How to Talk About Falun Gong to Those Living in Western Countries

With the recent efforts to clarify the facts about Falun Gong and the persecution taking place in China to the people of New York City, and the on-going efforts to highlight this issue to VIP's and government officials, there seems to be a need to discuss our methods and experiences with regards to talking to Westerners specifically. Since most Westerners come from a quite different background than Chinese, when we clarifying the facts about Falun Gong there are often various questions that arise. Similarly, there are sometimes misunderstandings, and these are often different than the misunderstandings Chinese tend to frequently have.

This article is not intended to precisely define how to clarify the facts to Westerners, but rather to put forth some thoughts and hopefully stimulate discussions on more effective ways to clarify the truth to Westerners. The following are some questions that I have frequently seen Westerners having about Falun Gong, and some thoughts on how to respond to them. If others have seen different questions, or have better ways to respond to these questions, I encourage them to share their ideas with others in follow up articles that they submit to Falun Gong websites.

What is Falun Gong?

When talking about Falun Gong to Westerners, one of the first questions that pops up, especially if they have never heard about Falun Dafa, is "What is Falun Gong?" For Chinese people, many seem to have a basic understanding of Qigong [traditional Chinese exercises for cultivating "qi" or "vital energy"], meditation, cultivation, etc. Qigong and meditation are not very common in modern Western society though, so few people understand much about it, and some simply have no idea what meditation or Qigong is.

When I clarified the truth in the past, it was easy for me to gloss over this point, as I assumed everyone was like me and knew at least the basics of Qigong and meditation. I remember several instances where I would clarify the truth to someone, and then run into them again later and they would ask me "Now, what is Falun Gong again?" Even though they learnt about the persecution, it did not seem to leave such a deep impression, as they were not very clear on what it was that was being persecuted, and they did not have anything to relate it to.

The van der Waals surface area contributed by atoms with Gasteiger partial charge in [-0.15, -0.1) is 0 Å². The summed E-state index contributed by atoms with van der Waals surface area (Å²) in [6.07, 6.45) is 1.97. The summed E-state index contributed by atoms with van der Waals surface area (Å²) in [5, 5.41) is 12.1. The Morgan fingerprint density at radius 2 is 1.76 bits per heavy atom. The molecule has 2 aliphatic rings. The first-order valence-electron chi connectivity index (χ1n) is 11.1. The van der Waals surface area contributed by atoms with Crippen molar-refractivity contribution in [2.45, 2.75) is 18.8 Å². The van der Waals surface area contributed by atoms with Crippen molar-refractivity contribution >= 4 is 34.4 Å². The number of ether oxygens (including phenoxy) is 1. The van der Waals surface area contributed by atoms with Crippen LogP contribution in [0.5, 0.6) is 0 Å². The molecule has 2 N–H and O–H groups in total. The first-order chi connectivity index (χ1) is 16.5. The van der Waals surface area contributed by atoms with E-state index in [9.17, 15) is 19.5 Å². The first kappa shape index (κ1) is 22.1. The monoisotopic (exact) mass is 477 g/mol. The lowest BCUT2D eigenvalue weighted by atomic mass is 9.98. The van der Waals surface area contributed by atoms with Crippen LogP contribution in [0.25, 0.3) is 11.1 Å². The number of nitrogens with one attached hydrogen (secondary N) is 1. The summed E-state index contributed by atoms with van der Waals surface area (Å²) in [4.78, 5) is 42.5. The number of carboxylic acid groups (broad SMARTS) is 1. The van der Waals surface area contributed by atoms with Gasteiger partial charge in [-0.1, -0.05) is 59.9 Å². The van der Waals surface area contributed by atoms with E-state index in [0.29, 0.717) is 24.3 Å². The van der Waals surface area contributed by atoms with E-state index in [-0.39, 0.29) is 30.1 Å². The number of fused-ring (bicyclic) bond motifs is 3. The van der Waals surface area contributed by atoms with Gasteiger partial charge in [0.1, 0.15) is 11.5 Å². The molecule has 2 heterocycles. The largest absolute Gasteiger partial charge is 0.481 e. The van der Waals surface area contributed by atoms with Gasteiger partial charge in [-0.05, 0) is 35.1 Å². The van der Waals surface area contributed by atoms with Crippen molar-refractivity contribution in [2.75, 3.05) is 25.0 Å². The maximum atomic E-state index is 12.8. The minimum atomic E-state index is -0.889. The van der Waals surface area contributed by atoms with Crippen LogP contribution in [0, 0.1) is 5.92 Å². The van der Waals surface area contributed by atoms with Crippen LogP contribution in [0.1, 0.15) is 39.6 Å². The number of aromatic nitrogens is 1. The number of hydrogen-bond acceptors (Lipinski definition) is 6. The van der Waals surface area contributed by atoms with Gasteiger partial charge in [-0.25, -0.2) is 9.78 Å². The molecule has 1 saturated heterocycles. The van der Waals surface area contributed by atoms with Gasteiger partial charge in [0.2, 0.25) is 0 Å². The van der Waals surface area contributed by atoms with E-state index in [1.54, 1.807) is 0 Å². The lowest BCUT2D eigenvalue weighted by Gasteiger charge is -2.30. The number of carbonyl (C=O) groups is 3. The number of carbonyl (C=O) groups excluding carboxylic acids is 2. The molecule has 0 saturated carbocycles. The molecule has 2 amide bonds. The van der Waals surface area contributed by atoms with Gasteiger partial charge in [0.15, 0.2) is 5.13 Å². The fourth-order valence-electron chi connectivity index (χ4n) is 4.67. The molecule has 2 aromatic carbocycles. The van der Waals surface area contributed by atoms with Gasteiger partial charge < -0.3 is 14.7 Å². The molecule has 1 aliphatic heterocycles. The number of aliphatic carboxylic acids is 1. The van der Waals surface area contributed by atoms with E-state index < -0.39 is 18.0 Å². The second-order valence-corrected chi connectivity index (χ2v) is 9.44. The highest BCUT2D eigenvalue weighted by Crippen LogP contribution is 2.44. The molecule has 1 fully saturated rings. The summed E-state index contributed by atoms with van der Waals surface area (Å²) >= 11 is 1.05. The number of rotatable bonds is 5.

I even remember a Falun Gong practitioner that was involved in dialogue with the Icelandic government saying that at the end of hours of meeting with officials there, the officials still turned around and asked, "Now, please tell us, what exactly is Falun Gong?" This was a great shock as so many practitioners had been trying to clarify the truth in depth to those in Iceland. Even though the officials learnt about the persecution from us, they still hadn't learnt what Falun Gong was, and so our overall truth clarification was not as powerful.

We all know basic ways to answer this question, but what I have found to be very important is reading the person you are talking to, and giving some thought to figuring out what might be the best approach in truth clarification to help them understand. Some people may have some background in Asian culture, and so with a few simple words they will get a very basic understanding. For others we may need to find something to relate it to, like examples of Taichi or yoga. Some may be wondering why someone would do these exercises, even confusing them with martial arts, and therefore we could discuss that they improve health and fitness. There are all kinds of misunderstandings that could come up, so it is important that we address these so that the people are clear as to what Falun Gong is. This is an important base for further truth clarification.

Why is Falun Gong being persecuted?

The most common question I hear after telling people about the persecution is, "But why is Falun Gong persecuted?" This question might not come up that often when clarifying the facts to Chinese, but for Westerners it is often simply unbelievable that a government could treat its own citizens in such a way. If this question cannot be adequately answered, the person will not necessarily have a bad impression of Dafa, but nonetheless they won't gain a very deep and clear understanding, and if this is not resolved in their minds, then these can be gaps that may be manipulated by the old forces to confuse them on certain topics, thereby creating misunderstandings.